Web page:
SmartContract already has products ready upon which users can build programmable, trustless agreements.
One of these products, called Stabilized Bitcoin Payments, allows parties to agree to a payment in bitcoin at a set dollar rate. That way, the parties can use bitcoin as a payment method without having to worry about the digital currency’s volatility hampering the deal.
“I don’t need to hold bitcoin to pay a contract in dollars using bitcoin,” explained Nazarov. “I just get it in dollars, right when I need to pay.”
Another product is a contract for performing search engine optimization (SEO) work.
Parties can agree upon a set of SEO standards, and when certain performance levels are achieved with verifiable search engine data, these parties then exchange financial compensation for work performed.
SmartContract thinks SEO is a perfect use case for a trustless agreements, based on this type of easily verifiable data source.
“We think that’s really interesting because, on the one hand, payment only happens when performance occurs. And service providers won’t remain unpaid,” said Nazarov.
The final available product is bitcoin escrow around conditional payments. A good example of its application would be for bitcoin-based loans, a specific agreement on an escrow-based payment schedule.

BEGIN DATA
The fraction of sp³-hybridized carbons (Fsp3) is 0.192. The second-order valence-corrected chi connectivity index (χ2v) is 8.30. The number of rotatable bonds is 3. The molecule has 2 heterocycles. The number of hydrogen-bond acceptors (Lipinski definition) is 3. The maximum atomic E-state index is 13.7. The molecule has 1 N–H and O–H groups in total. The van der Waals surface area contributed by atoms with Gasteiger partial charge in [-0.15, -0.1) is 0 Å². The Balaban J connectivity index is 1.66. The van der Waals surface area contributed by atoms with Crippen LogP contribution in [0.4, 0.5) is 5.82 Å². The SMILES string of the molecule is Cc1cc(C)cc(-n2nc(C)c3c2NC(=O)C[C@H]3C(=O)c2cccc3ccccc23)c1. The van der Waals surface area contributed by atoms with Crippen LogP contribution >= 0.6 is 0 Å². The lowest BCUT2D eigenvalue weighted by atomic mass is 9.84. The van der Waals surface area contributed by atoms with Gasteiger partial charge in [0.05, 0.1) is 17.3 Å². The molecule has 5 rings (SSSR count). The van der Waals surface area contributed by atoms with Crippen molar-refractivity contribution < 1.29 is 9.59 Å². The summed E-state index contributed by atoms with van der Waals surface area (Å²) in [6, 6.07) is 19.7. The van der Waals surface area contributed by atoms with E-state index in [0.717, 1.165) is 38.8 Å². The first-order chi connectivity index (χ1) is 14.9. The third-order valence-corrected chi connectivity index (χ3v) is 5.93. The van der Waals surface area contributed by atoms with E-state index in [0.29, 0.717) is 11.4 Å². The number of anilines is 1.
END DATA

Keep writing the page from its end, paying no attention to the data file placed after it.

Infrastructure is already here
There are a number of other startups working on smart contracts concepts. Ripple Labs’ Codius project, BitHalo and Viacoin are some examples, and there are others too. But most smart contract initiatives are still in the early stages of development, without tangible products yet available.
“I think some folks are waiting for other infrastructure to show up and solve their technical problems,” said Nazarov. “We aren’t [waiting]. That’s why we’re sooner than other folks.
SmartContract also plans to launch more programmable agreements soon and has at least two others in development, one for geolocation-based contracts using GPS data, another for real estate – both expected to be available in early 2015.
Perhaps more significantly, SmartContract could end up producing the infrastructure for smart contracts too, since very little exists right now. The firm’s thinking is, if there is technology out there for people to start using smart contracts, it will hopefully gain traction in industries that really stand to benefit – such as the legal profession.
“You don’t see anywhere in the technology industry people marketing infrastructure to consumers. You see applications providing value to users by providing infrastructure.”
So, one day, the company would like to produce application programming interfaces (APIs) that could be implemented in third party products.
“The APIs might come later. We are laser focused on getting people real world value. [This] solves a fundamental problem for them and their business,” Nazarov said.
Image via Shutterstock
- ^ SmartContract (www.smartcontract.com)
- ^ NXT (www.coindesk.com)
- ^ Data Collective (dcvc.com)
- ^ TradeBlock (www.coindesk.com)
- ^ JSON (en.wikipedia.org)
- ^ Codius (www.coindesk.com)
- ^ BitHalo (www.coindesk.com)
- ^ Viacoin (www.coindesk.com)
- ^ blockchain technology (www.coindesk.com)
- ^ NXT (www.coindesk.com)
- ^ Smart Contracts (www.coindesk.com)
- ^ SmartContract (www.coindesk.com)